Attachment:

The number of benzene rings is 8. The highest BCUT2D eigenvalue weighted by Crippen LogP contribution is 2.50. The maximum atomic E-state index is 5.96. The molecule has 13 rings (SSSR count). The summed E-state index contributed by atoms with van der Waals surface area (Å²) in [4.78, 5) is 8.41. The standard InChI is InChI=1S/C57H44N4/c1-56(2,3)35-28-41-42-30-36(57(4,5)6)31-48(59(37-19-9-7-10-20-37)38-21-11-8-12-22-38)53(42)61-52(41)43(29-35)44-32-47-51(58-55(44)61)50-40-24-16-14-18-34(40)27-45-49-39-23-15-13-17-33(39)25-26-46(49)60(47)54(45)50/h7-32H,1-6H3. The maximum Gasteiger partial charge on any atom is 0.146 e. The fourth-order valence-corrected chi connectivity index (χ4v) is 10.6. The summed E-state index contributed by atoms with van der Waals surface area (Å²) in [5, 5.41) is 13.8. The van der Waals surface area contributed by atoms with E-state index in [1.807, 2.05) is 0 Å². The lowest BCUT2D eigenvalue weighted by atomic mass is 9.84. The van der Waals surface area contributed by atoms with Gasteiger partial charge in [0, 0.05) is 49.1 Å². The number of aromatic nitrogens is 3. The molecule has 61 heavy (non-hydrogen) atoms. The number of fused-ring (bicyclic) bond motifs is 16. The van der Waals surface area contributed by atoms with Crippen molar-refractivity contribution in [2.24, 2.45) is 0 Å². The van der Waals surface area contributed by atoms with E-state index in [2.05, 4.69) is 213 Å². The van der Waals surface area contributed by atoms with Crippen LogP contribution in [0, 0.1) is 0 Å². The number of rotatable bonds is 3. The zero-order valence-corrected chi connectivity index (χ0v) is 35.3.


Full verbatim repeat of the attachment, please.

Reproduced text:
The number of benzene rings is 8. The highest BCUT2D eigenvalue weighted by Crippen LogP contribution is 2.50. The maximum atomic E-state index is 5.96. The molecule has 13 rings (SSSR count). The summed E-state index contributed by atoms with van der Waals surface area (Å²) in [4.78, 5) is 8.41. The standard InChI is InChI=1S/C57H44N4/c1-56(2,3)35-28-41-42-30-36(57(4,5)6)31-48(59(37-19-9-7-10-20-37)38-21-11-8-12-22-38)53(42)61-52(41)43(29-35)44-32-47-51(58-55(44)61)50-40-24-16-14-18-34(40)27-45-49-39-23-15-13-17-33(39)25-26-46(49)60(47)54(45)50/h7-32H,1-6H3. The maximum Gasteiger partial charge on any atom is 0.146 e. The fourth-order valence-corrected chi connectivity index (χ4v) is 10.6. The summed E-state index contributed by atoms with van der Waals surface area (Å²) in [5, 5.41) is 13.8. The van der Waals surface area contributed by atoms with E-state index in [1.807, 2.05) is 0 Å². The lowest BCUT2D eigenvalue weighted by atomic mass is 9.84. The van der Waals surface area contributed by atoms with Gasteiger partial charge in [0, 0.05) is 49.1 Å². The number of aromatic nitrogens is 3. The molecule has 61 heavy (non-hydrogen) atoms. The number of fused-ring (bicyclic) bond motifs is 16. The van der Waals surface area contributed by atoms with Crippen molar-refractivity contribution in [2.24, 2.45) is 0 Å². The van der Waals surface area contributed by atoms with E-state index in [2.05, 4.69) is 213 Å². The van der Waals surface area contributed by atoms with Crippen LogP contribution in [0, 0.1) is 0 Å². The number of rotatable bonds is 3. The zero-order valence-corrected chi connectivity index (χ0v) is 35.3.